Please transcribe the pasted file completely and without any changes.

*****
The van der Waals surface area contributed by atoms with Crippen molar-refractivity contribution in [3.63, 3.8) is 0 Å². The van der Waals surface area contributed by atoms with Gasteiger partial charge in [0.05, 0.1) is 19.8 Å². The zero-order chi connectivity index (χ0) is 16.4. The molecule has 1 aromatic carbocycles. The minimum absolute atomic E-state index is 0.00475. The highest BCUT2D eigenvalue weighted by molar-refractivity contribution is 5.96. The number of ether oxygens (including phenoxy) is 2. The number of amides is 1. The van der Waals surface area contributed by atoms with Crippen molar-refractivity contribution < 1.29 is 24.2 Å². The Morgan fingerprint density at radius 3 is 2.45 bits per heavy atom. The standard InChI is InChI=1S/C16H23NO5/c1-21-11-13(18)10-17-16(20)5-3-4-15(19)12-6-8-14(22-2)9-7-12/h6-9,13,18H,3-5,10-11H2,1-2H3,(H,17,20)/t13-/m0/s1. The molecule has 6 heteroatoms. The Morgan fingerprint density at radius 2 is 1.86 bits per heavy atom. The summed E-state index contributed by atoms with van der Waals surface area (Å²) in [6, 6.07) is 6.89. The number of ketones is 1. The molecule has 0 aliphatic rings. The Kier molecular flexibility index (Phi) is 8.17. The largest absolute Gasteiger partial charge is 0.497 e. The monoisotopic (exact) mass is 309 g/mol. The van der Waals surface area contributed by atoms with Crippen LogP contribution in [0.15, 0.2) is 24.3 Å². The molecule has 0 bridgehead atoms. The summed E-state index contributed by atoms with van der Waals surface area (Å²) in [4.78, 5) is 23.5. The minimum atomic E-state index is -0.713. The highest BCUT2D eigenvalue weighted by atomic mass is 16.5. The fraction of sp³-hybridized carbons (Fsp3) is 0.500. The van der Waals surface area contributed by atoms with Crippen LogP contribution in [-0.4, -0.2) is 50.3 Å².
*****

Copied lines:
The van der Waals surface area contributed by atoms with Crippen molar-refractivity contribution in [3.63, 3.8) is 0 Å². The van der Waals surface area contributed by atoms with Gasteiger partial charge in [0.05, 0.1) is 19.8 Å². The zero-order chi connectivity index (χ0) is 16.4. The molecule has 1 aromatic carbocycles. The minimum absolute atomic E-state index is 0.00475. The highest BCUT2D eigenvalue weighted by molar-refractivity contribution is 5.96. The number of ether oxygens (including phenoxy) is 2. The number of amides is 1. The van der Waals surface area contributed by atoms with Crippen molar-refractivity contribution < 1.29 is 24.2 Å². The Morgan fingerprint density at radius 3 is 2.45 bits per heavy atom. The standard InChI is InChI=1S/C16H23NO5/c1-21-11-13(18)10-17-16(20)5-3-4-15(19)12-6-8-14(22-2)9-7-12/h6-9,13,18H,3-5,10-11H2,1-2H3,(H,17,20)/t13-/m0/s1. The molecule has 6 heteroatoms. The Morgan fingerprint density at radius 2 is 1.86 bits per heavy atom. The summed E-state index contributed by atoms with van der Waals surface area (Å²) in [6, 6.07) is 6.89. The number of ketones is 1. The molecule has 0 aliphatic rings. The Kier molecular flexibility index (Phi) is 8.17. The largest absolute Gasteiger partial charge is 0.497 e. The monoisotopic (exact) mass is 309 g/mol. The van der Waals surface area contributed by atoms with Crippen LogP contribution in [0.15, 0.2) is 24.3 Å². The molecule has 0 bridgehead atoms. The summed E-state index contributed by atoms with van der Waals surface area (Å²) in [4.78, 5) is 23.5. The minimum atomic E-state index is -0.713. The highest BCUT2D eigenvalue weighted by atomic mass is 16.5. The fraction of sp³-hybridized carbons (Fsp3) is 0.500. The van der Waals surface area contributed by atoms with Crippen LogP contribution in [-0.4, -0.2) is 50.3 Å².